After being hired by UNB in 1944, Pacey, having grown up in New Zealand, England and Ontario, quickly adapted to his new surroundings, and found inspiration in Bailey’s vision of expanding educational offerings. In the 1950s, he published two innovative works of alternately celebratory and calling-a-spade-a-spade criticism of Canadian fiction writers and poets. He should also be honoured as the administrator who laid the groundwork for the first writer-in-residence program at a Canadian university (at UNB in 1964).
Cogswell’s major efforts went into reconfiguring The Fiddlehead as an international journal, creating and almost single-handedly operating Fiddlehead Poetry Books (the foundation of today’s Goose Lane Editions), mentoring many beginning writers, and writing his own poetry. He also translated Acadian and Quebec French-language poetry, an activity he enjoyed but also participated in with a civic sense of bilingual, bicultural curiosity and respect.
The “alternative Canadian modernism” in the subtitle of Tremblay’s book has at its heart a belief in the complementary values of provincial interests (not provincialism), nationalism and cosmopolitanism. The stereotyping of Maritimers as parochial and behind-the-times resulted in feisty exchanges, then as now. Pacey voiced strong disagreements with Montreal poets’ dismissive judgments of earlier Maritime writers. (Considering that, it’s appealingly ironic that Tremblay’s book is published by McGill-Queens University Press.)
Tremblay acknowledges that universities were overwhelmingly male-dominated. In discussing NB-born Elizabeth Brewster, a student “considered by her peers to be the most gifted of the early Fiddlehead poets,” he speculates what opportunities would’ve opened for her if she’d “emerged at a time more accepting of women in the academy.”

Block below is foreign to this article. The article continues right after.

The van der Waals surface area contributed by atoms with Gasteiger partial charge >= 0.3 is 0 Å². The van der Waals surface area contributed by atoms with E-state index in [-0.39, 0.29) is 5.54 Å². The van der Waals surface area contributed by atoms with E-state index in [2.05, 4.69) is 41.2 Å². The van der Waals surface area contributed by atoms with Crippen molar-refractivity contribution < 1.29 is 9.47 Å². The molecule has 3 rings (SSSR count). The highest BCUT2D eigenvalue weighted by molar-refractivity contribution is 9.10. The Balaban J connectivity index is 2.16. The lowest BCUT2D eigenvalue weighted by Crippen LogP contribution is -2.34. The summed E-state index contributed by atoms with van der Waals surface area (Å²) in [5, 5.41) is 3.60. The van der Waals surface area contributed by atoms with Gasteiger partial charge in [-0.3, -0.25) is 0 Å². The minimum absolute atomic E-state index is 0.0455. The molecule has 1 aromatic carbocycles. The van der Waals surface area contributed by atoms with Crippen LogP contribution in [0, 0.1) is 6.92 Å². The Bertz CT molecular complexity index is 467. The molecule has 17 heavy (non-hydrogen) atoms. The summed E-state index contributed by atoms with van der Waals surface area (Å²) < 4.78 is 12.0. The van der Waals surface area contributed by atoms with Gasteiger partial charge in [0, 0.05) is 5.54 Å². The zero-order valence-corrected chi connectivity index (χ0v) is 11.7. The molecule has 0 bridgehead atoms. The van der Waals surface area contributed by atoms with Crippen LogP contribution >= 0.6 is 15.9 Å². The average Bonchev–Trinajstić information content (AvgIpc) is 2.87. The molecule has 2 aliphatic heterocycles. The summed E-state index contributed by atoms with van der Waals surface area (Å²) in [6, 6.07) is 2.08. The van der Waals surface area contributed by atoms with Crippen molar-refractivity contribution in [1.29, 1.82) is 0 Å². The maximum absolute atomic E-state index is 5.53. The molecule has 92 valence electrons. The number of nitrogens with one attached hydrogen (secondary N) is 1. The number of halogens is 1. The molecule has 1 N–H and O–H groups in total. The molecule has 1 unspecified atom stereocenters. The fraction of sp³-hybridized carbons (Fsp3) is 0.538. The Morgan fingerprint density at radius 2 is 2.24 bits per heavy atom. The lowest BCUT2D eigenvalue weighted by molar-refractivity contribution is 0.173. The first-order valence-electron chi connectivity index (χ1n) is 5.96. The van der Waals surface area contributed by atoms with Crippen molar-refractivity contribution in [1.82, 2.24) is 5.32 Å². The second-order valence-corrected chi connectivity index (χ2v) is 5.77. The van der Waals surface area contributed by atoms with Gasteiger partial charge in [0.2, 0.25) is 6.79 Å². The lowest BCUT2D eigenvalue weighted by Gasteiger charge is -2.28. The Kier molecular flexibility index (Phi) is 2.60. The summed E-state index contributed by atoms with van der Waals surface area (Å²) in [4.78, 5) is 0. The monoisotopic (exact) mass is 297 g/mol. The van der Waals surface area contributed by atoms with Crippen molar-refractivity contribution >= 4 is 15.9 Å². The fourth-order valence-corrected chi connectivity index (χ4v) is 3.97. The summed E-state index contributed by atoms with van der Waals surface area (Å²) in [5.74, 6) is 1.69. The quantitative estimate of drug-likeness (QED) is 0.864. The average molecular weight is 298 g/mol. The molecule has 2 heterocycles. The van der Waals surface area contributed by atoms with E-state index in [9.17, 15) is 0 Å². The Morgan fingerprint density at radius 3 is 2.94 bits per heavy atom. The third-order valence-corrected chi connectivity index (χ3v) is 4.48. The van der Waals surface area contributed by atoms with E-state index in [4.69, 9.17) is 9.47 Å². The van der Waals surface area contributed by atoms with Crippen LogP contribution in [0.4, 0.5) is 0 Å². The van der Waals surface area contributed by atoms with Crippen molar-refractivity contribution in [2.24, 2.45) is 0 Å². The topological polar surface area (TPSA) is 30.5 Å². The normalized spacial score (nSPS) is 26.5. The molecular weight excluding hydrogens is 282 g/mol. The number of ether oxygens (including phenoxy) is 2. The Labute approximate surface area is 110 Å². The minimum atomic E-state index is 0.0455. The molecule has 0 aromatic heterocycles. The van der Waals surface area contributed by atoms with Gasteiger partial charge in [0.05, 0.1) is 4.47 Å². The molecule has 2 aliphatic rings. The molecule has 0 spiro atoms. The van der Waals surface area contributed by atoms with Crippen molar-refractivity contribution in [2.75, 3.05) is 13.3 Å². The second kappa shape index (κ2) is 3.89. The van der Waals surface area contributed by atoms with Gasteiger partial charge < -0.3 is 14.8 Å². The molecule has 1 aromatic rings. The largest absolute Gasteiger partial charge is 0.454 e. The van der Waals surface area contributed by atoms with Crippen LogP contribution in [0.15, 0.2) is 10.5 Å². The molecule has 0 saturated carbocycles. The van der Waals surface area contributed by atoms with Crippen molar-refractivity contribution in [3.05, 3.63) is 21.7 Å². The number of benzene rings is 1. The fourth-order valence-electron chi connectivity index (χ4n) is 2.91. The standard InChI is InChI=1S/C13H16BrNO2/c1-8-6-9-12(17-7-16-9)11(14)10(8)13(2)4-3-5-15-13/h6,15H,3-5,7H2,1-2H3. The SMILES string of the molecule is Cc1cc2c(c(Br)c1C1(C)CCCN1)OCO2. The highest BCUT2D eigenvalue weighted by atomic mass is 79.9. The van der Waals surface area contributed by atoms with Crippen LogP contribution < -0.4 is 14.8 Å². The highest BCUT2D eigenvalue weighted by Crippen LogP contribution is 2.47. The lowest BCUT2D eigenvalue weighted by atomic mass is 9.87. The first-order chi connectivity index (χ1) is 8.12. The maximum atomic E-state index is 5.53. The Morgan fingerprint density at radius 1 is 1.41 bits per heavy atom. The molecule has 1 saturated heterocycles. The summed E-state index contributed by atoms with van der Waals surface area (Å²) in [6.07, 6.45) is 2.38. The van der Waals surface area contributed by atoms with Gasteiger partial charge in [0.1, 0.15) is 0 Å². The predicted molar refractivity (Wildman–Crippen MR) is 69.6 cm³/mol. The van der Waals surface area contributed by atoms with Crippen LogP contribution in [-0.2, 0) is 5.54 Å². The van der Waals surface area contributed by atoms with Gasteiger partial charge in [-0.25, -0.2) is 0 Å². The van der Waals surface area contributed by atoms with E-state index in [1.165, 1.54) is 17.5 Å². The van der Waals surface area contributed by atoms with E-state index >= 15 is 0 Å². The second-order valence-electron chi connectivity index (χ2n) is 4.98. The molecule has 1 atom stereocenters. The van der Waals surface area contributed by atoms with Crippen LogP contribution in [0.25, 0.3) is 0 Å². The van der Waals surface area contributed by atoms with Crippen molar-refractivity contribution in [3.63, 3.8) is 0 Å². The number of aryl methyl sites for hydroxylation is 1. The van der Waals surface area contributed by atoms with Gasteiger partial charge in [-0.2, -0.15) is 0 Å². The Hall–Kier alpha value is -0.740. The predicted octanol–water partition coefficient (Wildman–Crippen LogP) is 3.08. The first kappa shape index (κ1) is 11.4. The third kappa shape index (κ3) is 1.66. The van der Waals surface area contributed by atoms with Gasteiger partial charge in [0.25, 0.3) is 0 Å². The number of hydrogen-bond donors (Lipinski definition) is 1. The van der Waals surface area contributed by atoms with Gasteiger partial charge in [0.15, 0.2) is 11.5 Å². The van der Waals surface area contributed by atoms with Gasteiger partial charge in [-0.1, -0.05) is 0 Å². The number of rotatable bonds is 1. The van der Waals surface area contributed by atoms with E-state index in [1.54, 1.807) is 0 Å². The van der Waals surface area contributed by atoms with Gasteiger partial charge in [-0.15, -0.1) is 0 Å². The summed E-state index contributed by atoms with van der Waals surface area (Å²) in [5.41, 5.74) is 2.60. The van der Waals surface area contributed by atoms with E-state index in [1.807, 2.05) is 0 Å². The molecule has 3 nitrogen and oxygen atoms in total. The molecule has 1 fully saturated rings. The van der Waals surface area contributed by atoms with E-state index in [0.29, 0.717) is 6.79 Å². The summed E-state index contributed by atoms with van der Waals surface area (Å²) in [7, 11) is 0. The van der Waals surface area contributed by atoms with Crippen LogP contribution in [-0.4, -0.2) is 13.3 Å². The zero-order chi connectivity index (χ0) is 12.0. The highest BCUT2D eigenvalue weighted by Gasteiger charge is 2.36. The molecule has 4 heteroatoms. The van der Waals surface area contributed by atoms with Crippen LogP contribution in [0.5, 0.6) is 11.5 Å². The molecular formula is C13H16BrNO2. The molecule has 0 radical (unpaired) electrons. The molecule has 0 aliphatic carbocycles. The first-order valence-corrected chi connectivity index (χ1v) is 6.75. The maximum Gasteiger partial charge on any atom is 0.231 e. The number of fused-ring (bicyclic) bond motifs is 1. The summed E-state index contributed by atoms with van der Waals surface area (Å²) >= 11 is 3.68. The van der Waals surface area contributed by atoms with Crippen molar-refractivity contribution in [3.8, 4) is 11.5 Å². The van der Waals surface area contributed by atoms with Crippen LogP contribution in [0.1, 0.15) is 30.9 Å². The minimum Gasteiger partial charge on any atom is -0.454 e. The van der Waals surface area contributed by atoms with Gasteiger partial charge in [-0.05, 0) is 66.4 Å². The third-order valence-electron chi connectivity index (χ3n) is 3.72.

After Brewster completed a doctorate in Indiana in 1962, but only after a detour into Library Science studies, a decade would pass before the University of Saskatchewan hired her. Many of us will wish that for his 1958 male-monopolized Ten Canadian Poets, Pacey had gone with his initial—but later set-aside (to his subsequent regret)—hopes to include chapters on Dorothy Livesay and PK Page.
In a study as detailed as Tremblay’s, errors and missteps are hardly surprising. Reading that Confederation poet Bliss Carman had “more than passing influence on the intellectual development” of Pound, Frost and Stevens, many readers might wince at the grandness of the claim; a reference to “Chinese haiku” is puzzling in relation to the most Japanese of poetic forms; and Tremblay risks provincial boasting when he claims that New Brunswick modernism “was much more ambitious in its reformist agendas” than urban modernism grounded in Montreal and Toronto.
Tremblay follows in the footsteps of his subjects Bailey, Pacey and Cogswell. With an unmistakable passion for the history he tells, passages of narrative colour, and analytical intelligence and thoroughness, The Fiddlehead Moment contributes much to our understanding of Maritime and Canadian literary cultures.
Another delightful irony: it’s taken a St. Thomas prof to write such a lively, significant book delving into the history of the university just down the hill.